Padgett’s writing is often dreamlike, floating between perceived realities and unwanted assumptions. You don’t want to go where you feel he is taking you. It unsettles you, it makes you wish that weren’t happening, and it likely will drag up an unpleasant memory from the depths of your own psyche from time to time. This is successful horror writing for more reasons that just the skeletons on the page. Like the malevolent air, it gets inside you and suffuses you with its poison. However, in one or two places, I was taken out of the story by what I felt was poor word choice (“…the blood of the non-killed* pollutant victim…”). I also have to say, I was a little skeptical to read a whole collection ostensibly about ventriloquism. I mean, those dummies are creepy sure, but a whole bunch of stories about them? Well, rest assured this collection is far more than that. There is a depth here that makes me excited to see what Padgett can do in the future when he is not writing about his favorite past-time.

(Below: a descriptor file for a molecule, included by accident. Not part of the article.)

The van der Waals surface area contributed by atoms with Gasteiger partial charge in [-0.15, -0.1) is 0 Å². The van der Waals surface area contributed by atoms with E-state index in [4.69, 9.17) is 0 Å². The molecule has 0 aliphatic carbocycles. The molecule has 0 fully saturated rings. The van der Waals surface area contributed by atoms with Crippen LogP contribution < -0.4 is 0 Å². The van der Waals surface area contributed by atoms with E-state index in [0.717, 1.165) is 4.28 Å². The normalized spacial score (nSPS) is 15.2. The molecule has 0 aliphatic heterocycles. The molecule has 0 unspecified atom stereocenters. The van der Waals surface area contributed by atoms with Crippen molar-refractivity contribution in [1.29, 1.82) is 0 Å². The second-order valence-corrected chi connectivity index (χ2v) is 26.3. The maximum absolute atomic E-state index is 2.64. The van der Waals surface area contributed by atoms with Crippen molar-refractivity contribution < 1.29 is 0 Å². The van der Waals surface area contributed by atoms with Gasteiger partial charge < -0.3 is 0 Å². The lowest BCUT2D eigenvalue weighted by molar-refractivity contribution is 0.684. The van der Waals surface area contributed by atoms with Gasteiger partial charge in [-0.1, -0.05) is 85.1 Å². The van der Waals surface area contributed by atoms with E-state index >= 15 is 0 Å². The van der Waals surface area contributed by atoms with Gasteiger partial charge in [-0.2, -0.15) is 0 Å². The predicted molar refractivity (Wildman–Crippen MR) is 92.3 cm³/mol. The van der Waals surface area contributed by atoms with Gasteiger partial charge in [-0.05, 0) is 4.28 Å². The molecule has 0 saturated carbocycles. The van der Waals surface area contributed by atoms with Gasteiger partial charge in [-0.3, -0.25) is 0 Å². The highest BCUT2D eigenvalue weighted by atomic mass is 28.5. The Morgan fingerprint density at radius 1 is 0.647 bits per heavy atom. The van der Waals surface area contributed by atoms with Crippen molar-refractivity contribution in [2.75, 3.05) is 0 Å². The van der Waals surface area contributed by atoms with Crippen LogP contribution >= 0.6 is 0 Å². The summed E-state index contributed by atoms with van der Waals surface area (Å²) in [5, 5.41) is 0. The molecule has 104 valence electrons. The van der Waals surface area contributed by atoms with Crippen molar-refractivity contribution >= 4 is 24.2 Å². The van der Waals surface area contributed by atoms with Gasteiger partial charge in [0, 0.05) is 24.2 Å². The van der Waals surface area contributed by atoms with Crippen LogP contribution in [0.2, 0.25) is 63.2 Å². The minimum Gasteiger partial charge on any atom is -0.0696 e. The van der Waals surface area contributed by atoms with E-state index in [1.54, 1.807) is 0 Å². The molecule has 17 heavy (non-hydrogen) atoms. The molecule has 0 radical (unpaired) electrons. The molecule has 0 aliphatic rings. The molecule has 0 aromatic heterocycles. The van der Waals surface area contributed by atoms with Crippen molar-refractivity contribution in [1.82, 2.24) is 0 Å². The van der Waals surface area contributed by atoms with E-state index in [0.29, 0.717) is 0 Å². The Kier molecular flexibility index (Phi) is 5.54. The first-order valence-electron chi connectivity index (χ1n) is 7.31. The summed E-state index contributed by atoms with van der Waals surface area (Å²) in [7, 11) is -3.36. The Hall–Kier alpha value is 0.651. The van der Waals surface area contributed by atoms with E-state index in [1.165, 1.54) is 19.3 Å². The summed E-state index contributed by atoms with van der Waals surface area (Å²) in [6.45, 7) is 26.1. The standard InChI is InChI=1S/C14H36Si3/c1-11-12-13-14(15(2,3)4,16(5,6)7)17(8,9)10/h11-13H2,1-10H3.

That about wraps it up for this review, fellow dummies, so thanks for checking it out. It was composed while listening to soundtrack master Piero Umilani’s “Storia e Preistoria.” That would also be fine listening while you read this collection.
Until next time, I remain yours in the Black Litany of Nub and Yeg,
From Step 9 in “20 Simple Steps to Ventriloquism”: “Just remind yourself that the ventriloquist dummy, your pets, your family and friends all have one thing in common with each other: they are dummies. With practice, you will be amazed at how they will dance to the tune of your voice.”
* – In a subsequent communication with Mr. Padgett, after he read this review, he clarified this usage: “The “non-killed” adjective…was used by a resident to describe some suffering inhabitants of an actual mill town catastrophe in the 50s. I thought it would be a neat peculiarity for Kroth to use.”